Making Bond Pretty: Skyfall Sequel Ups Its Cinematography Game

September 19, 2014

Daniel Craig as James Bond

James Bond just scored a new secret weapon, and it’s not one of Q’s exploding pens. Bond 24, the still-untitled Sam Mendes follow-up to the smash hit Skyfall has locked in its Director of Photography—Swiss cinematographer Hoyte Van Hoytema. Van Hoytema first made himself known shooting the Swedish vampire drama Let the Right One In before being nominated for several awards for his work on Tinker Tailor Soldier Spy. It was the vibrantly colorful cinematography of Her, however, where Van Hoytema proved his genius by somehow making extreme close-ups of Joaquin Phoenix’s mustached face breathtakingly beautiful.

Van Hoytema has big shoes to fill. Skyfall was DP’ed by Roger Deakins, who kept 007’s cinematic hot streak going with mesmerizing Shanghai oranges, mournful Scottish blues, and an adrenaline-drenched fistfight silhouetted against a hi-def psychedelic light show. Bond’s latest plot twist might actually lie in the fact that by even trying to visually top his spy game masterpiece, Sam Mendes is redefining what kind of movie a Hollywood blockbuster can be.

From the very first go-around in 1962’s Dr. No, Bond films have prided themselves on epic locations and setpieces that make Hollywood blockbusters hang their heads in shame. But until recently, storyboarding those setpieces was more focused on what was being blown up rather than how to frame it being blown up.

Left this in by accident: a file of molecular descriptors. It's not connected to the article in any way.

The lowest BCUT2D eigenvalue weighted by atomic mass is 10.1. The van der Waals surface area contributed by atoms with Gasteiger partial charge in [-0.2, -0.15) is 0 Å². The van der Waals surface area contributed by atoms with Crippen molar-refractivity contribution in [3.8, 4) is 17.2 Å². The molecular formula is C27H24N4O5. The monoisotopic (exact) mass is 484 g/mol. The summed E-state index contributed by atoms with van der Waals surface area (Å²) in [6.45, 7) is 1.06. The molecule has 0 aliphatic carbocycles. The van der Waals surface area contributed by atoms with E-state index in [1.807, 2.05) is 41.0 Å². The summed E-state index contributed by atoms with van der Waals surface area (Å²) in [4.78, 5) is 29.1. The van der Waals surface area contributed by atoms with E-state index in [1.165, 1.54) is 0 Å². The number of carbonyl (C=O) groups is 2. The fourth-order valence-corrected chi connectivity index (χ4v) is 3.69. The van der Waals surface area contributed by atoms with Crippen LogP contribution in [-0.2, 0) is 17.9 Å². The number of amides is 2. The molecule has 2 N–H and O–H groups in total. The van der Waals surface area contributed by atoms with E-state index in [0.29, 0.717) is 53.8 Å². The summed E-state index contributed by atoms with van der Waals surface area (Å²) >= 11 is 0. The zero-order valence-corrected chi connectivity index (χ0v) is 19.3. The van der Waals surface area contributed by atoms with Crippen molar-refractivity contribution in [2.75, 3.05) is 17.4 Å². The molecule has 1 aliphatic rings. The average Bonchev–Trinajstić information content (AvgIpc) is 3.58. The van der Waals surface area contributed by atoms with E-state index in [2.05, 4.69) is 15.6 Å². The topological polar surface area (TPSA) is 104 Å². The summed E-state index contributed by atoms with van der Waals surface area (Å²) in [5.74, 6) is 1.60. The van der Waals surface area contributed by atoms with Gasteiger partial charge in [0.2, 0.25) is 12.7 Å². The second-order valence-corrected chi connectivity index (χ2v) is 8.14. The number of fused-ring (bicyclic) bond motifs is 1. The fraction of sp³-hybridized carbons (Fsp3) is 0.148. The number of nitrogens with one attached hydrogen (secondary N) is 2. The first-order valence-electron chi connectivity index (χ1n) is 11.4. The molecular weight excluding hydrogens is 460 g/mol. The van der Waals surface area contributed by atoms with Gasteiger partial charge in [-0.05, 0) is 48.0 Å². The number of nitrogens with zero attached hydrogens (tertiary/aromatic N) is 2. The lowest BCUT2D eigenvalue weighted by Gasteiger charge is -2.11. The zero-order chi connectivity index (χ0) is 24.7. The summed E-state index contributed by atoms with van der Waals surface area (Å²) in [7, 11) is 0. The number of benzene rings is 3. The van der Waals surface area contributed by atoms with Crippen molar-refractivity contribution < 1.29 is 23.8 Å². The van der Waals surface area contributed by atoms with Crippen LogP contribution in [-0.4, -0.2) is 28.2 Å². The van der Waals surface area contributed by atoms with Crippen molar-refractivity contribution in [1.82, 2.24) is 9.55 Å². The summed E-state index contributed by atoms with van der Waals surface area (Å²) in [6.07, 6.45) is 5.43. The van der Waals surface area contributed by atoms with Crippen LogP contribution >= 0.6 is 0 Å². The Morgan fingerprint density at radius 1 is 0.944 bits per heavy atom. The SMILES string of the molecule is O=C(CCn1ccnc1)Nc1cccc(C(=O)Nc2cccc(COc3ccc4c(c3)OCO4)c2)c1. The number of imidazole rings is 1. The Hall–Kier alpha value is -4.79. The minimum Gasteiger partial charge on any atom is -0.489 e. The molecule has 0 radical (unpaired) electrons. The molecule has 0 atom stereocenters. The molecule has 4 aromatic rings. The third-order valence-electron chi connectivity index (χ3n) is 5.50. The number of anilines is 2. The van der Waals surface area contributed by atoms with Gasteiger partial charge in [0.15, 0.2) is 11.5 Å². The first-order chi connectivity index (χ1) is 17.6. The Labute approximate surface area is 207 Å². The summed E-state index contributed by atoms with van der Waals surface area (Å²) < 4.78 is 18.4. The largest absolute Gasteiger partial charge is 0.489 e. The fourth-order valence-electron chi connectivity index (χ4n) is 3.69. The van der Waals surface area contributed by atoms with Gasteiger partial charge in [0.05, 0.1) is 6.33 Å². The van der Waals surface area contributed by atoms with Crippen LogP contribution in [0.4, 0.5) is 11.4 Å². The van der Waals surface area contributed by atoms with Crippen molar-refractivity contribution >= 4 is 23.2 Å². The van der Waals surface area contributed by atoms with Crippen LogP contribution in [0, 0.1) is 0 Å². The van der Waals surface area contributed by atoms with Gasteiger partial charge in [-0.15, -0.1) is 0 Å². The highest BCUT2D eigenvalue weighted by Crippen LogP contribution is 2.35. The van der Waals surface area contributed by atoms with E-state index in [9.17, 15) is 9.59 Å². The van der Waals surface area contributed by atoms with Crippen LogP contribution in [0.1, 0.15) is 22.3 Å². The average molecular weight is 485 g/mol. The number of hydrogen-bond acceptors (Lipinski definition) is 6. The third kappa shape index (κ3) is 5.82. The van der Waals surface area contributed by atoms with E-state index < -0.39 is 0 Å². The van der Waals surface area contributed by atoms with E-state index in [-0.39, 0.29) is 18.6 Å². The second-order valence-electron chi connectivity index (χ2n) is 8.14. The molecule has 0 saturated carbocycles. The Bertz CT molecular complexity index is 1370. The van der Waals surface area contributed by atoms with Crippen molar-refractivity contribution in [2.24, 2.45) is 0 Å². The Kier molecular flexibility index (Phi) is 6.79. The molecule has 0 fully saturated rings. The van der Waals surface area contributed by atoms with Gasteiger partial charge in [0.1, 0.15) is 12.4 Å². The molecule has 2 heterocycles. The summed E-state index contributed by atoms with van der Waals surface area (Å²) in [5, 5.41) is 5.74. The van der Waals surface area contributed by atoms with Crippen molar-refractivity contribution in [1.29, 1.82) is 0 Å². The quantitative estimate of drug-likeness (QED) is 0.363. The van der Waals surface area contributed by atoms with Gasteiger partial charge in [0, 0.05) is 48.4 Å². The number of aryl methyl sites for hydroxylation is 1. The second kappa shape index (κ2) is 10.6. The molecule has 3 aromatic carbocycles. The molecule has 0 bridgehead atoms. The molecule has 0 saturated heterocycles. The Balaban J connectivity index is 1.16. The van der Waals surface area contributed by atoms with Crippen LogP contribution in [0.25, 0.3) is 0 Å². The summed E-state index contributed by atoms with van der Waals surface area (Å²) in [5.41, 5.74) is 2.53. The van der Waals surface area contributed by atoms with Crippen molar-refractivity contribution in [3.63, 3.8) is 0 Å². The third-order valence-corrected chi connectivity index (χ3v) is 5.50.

The Daniel Craig-era Bond movies didn’t just reboot the series with a gritty origin, they rebooted it stylistically. In the age of Blu-ray and dawn of 4K, the look of a film is more important than ever. Audiences can’t—or won’t—be wowed by a car barrel-rolling over a river anymore unless the camera moves following it are just as exhilarating. Static shots can be exciting too—again, look at that Shanghai fistfight, or Bond’s iconic black and white killshot at the start of Casino Royale—if the right person is at the helm.

Even placing a movie like Her in the same sentence as a loud action sequel is somewhat revolutionary for big budget tentpole productions. A lot has been said about “smart” popcorn movies like the The Dark Knight and the newer 007 films. Hopefully, studios will recognize audiences respond not just to smart scripts but smart shots, not just to great acting but great framing. There are so many ways a film can stimulate the brain—it only makes sense for Hollywood to try using all of them.

We won’t know what Hoyte Van Hoytema will bring to Her Majesty’s Secret Service until November 2015, or at least until the first teaser for Bond 24 comes out. But Van Hoytema’s next project comes out a full year earlier, this November, and it might give us a hint at what he can do with a massive budget when Christopher Nolan’s Interstellar hits theaters. That popcorn is tasting—and looking—better already.